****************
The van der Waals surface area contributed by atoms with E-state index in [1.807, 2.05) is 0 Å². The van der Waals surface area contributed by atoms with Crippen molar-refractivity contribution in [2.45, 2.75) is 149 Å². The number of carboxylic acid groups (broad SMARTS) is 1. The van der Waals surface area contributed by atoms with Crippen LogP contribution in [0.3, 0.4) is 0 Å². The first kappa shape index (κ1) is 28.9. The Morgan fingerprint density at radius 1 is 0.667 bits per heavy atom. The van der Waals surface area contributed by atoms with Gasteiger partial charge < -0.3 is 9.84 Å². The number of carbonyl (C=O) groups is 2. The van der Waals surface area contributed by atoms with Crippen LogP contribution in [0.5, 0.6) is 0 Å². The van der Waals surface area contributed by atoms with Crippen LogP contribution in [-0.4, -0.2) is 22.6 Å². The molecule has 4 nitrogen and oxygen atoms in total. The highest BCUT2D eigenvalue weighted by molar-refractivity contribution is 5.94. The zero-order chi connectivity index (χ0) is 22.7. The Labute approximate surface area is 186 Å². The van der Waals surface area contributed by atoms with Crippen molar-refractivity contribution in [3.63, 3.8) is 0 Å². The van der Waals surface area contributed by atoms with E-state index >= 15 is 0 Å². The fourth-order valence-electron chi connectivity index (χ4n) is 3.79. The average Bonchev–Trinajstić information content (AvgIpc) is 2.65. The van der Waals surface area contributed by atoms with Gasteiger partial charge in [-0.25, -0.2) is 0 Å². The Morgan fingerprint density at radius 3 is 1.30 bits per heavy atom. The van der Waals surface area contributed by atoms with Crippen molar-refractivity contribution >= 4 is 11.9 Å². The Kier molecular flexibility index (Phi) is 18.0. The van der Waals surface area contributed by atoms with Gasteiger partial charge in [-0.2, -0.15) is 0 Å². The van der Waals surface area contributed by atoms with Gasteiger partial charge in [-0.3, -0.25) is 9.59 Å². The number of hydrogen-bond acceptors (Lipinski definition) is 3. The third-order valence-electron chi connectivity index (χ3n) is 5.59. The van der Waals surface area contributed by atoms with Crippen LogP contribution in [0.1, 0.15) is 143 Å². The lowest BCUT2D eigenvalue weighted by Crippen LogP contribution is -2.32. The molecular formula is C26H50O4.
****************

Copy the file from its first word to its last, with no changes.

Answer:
The van der Waals surface area contributed by atoms with E-state index in [1.807, 2.05) is 0 Å². The van der Waals surface area contributed by atoms with Crippen molar-refractivity contribution in [2.45, 2.75) is 149 Å². The number of carboxylic acid groups (broad SMARTS) is 1. The van der Waals surface area contributed by atoms with Crippen LogP contribution in [0.3, 0.4) is 0 Å². The first kappa shape index (κ1) is 28.9. The Morgan fingerprint density at radius 1 is 0.667 bits per heavy atom. The van der Waals surface area contributed by atoms with Gasteiger partial charge < -0.3 is 9.84 Å². The number of carbonyl (C=O) groups is 2. The van der Waals surface area contributed by atoms with Crippen LogP contribution in [0.5, 0.6) is 0 Å². The van der Waals surface area contributed by atoms with Crippen LogP contribution in [-0.4, -0.2) is 22.6 Å². The molecule has 4 nitrogen and oxygen atoms in total. The highest BCUT2D eigenvalue weighted by molar-refractivity contribution is 5.94. The zero-order chi connectivity index (χ0) is 22.7. The Labute approximate surface area is 186 Å². The van der Waals surface area contributed by atoms with Crippen molar-refractivity contribution in [3.63, 3.8) is 0 Å². The van der Waals surface area contributed by atoms with E-state index >= 15 is 0 Å². The fourth-order valence-electron chi connectivity index (χ4n) is 3.79. The average Bonchev–Trinajstić information content (AvgIpc) is 2.65. The van der Waals surface area contributed by atoms with Gasteiger partial charge in [-0.25, -0.2) is 0 Å². The Morgan fingerprint density at radius 3 is 1.30 bits per heavy atom. The van der Waals surface area contributed by atoms with Crippen molar-refractivity contribution >= 4 is 11.9 Å². The Kier molecular flexibility index (Phi) is 18.0. The van der Waals surface area contributed by atoms with Gasteiger partial charge in [-0.2, -0.15) is 0 Å². The van der Waals surface area contributed by atoms with Gasteiger partial charge in [-0.3, -0.25) is 9.59 Å². The number of hydrogen-bond acceptors (Lipinski definition) is 3. The third-order valence-electron chi connectivity index (χ3n) is 5.59. The van der Waals surface area contributed by atoms with Crippen LogP contribution in [0.1, 0.15) is 143 Å². The lowest BCUT2D eigenvalue weighted by Crippen LogP contribution is -2.32. The molecular formula is C26H50O4.